Conventional economic and management theories explain that business groups facing market liberalization policy reforms (i.e., competitive shocks) would have incentives to reduce corporate portfolios and increase internationalization. We empirically examine the strategic responses of Argentine business groups and, through an inductive theory building process, propose refinements to this theory. We argue that such a strategy process is moderated not only by differences in market forces set out by policy reforms across different economic segments but also by the path dependency of resources and capabilities as well as management decision-making style of individual business groups. We discuss implications for theory and practice.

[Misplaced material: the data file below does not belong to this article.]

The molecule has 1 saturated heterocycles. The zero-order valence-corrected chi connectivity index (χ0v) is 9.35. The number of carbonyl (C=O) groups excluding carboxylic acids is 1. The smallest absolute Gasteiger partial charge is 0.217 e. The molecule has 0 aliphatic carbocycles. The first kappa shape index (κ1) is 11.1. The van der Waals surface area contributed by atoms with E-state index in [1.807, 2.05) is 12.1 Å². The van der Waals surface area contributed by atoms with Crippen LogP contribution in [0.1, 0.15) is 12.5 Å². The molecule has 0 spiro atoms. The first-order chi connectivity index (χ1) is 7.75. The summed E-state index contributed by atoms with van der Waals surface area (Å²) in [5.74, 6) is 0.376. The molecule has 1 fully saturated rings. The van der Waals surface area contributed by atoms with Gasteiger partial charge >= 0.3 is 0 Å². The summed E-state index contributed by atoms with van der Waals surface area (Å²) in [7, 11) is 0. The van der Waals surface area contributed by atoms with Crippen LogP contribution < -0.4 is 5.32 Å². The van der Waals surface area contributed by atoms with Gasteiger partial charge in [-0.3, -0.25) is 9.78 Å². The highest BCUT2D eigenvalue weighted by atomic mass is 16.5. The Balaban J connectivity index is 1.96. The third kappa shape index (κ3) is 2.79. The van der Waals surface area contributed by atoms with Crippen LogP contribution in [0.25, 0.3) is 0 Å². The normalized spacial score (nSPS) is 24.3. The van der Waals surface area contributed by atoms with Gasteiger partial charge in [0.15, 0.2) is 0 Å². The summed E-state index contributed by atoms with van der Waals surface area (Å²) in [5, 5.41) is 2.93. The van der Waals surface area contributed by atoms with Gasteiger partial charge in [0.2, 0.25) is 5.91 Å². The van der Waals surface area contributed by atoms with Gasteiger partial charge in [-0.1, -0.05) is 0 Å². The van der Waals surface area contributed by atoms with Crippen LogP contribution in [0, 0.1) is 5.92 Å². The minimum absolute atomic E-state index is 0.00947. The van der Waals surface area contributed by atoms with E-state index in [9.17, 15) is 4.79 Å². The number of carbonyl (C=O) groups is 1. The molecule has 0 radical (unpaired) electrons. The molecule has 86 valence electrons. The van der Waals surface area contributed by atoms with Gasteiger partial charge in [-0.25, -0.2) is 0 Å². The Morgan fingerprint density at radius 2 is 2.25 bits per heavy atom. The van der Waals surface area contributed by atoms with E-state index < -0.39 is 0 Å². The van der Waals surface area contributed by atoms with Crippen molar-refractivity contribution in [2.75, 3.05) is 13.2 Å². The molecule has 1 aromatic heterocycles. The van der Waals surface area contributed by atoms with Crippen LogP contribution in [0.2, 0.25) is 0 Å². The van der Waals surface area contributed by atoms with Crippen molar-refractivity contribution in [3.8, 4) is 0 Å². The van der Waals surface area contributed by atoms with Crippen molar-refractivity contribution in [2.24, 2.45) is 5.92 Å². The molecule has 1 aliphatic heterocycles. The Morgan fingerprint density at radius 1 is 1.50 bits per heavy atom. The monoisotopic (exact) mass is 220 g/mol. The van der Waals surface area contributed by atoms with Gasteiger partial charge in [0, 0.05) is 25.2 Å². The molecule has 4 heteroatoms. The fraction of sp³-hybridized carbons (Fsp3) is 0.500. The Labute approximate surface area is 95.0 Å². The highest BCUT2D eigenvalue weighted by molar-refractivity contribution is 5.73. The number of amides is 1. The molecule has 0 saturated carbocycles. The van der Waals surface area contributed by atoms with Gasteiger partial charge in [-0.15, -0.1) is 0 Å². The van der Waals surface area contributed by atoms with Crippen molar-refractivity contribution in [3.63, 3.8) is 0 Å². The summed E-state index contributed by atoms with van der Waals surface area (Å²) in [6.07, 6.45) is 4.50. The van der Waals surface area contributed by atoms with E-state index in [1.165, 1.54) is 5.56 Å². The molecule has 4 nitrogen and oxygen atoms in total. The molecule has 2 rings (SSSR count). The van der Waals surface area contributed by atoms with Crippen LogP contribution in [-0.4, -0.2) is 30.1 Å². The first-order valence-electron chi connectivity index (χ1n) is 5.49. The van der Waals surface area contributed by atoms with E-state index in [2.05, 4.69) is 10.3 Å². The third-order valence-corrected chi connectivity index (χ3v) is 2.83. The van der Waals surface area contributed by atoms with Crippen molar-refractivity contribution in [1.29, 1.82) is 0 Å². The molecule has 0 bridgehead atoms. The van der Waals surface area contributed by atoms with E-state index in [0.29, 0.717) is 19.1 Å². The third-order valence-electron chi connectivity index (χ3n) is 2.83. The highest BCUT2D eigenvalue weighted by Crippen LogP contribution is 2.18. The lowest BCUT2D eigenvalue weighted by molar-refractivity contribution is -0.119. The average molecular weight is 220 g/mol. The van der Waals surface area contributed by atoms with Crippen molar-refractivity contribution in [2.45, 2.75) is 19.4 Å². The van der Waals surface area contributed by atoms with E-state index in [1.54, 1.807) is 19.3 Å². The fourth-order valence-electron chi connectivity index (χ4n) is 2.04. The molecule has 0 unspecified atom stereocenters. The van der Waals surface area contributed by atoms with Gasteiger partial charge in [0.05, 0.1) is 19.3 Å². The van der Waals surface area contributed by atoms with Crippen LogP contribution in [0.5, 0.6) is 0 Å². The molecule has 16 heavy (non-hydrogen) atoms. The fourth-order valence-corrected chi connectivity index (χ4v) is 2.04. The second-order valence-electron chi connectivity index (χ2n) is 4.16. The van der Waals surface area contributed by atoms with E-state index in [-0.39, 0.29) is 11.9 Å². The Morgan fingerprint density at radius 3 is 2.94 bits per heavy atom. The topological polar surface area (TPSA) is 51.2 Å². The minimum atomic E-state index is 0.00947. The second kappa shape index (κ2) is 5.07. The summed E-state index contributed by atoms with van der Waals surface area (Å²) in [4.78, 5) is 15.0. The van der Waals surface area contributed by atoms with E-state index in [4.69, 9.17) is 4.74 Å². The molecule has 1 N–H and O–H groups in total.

- Decision making style
- Market liberalization
ASJC Scopus subject areas
- Business and International Management
- Strategy and Management